Instead, The Hill told readers that Central Michigan University economics professor Jason Taylor thinks that extending unemployment benefits would be counterproductive. Taylor was the only economist The Hill cited. From reading The Hill, you'd never know that a single economist disagrees with Taylor and Roskam.
The Hill reports that "On Friday, Kentucky Senate candidate Rand Paul said, 'In Europe, they give about a year of unemployment. We're up to two years in America.'" Is that true? The Hill leaves readers to guess -- or to assume that since The Hill didn't correct it, it must be true.
But a 2004 analysis by the conservative National Center for Policy Analysis asserted: "Unemployment insurance benefits in the United States typically are exhausted after six months. However, a number of European countries pay over 40 percent of previous wages in the second and third year of unemployment. A few countries keep the benefits flowing even into the fourth and fifth years of unemployment. "
So was Rand Paul right? The Hill article was silent on that question. It doesn't seem to have occurred to anyone involved in producing this article that they should check.
The Hill reports on a Democratic proposal:
Democratic leaders have proposed requiring every worker in the nation to carry a national identification card with biometric information, such as a fingerprint, within the next six years, according to a draft of the measure.
The national ID program would be titled the Believe System, an acronym for Biometric Enrollment, Locally stored Information and Electronic Verification of Employment.
It would require all workers across the nation to carry a card with a digital encryption key that would have to match work authorization databases.
That isn't really true. The proposal wouldn't require workers to "carry a national identification card," only that they possess one for employment purposes. The Hill's description makes the card sound like identification people must carry at all times, and which may be demanded by police or others at any time. That isn't the case.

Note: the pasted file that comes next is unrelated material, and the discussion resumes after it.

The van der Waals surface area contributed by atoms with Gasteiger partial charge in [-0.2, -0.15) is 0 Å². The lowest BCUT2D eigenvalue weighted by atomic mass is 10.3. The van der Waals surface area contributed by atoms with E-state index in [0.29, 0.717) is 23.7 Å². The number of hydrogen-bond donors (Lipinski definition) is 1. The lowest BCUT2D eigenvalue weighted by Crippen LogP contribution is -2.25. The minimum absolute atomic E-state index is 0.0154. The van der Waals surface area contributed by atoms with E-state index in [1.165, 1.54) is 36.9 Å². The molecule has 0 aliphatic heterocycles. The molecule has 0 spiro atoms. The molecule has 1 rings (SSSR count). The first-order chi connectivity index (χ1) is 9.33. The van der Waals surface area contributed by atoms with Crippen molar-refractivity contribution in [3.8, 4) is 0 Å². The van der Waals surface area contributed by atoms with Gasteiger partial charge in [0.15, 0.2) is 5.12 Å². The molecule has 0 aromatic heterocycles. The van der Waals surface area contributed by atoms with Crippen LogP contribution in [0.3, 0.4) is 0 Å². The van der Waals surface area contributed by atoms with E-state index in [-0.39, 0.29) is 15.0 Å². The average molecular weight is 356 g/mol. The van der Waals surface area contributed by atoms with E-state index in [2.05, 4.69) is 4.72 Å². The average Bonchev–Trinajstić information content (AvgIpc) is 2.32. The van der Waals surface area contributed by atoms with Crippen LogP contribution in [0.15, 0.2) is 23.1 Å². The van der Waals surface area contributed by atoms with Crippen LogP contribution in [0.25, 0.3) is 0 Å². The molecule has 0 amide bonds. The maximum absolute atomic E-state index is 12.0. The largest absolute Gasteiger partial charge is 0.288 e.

The Democrats' proposal is for the creation of an identification card that would be used to confirm employment eligibility. The proposal (PDF) specifically makes clear that's all the card would be for:
The new biometric social security card shall enable the following outcomes: (1) permit the individual cardholder to control who can access their information; (2) allow electronic authentication of the credential to determine work authorization; and (3) possession of scalability of authentication capability depending on the requirement of the application.
Possession of a fraud-proof social security card will only serve as evidence of lawful work-authorization but will in no way be permitted to serve-or shall be required to be shown- as proof of citizenship or lawful immigration status. It will be unlawful for any person, corporation; organization local, state, or federal law enforcement officer; local or state government; or any other entity to require or even ask an individual cardholder to produce their social security card for any purpose other than electronic verification of employment eligibility and verification of identity for Social Security Administration purposes.
There are presumably legitimate objections to such a card, but it is simply untrue and alarmist to claim that the proposal requires everyone to "carry" the card.
From Bernie Quigley's April 8 blog post: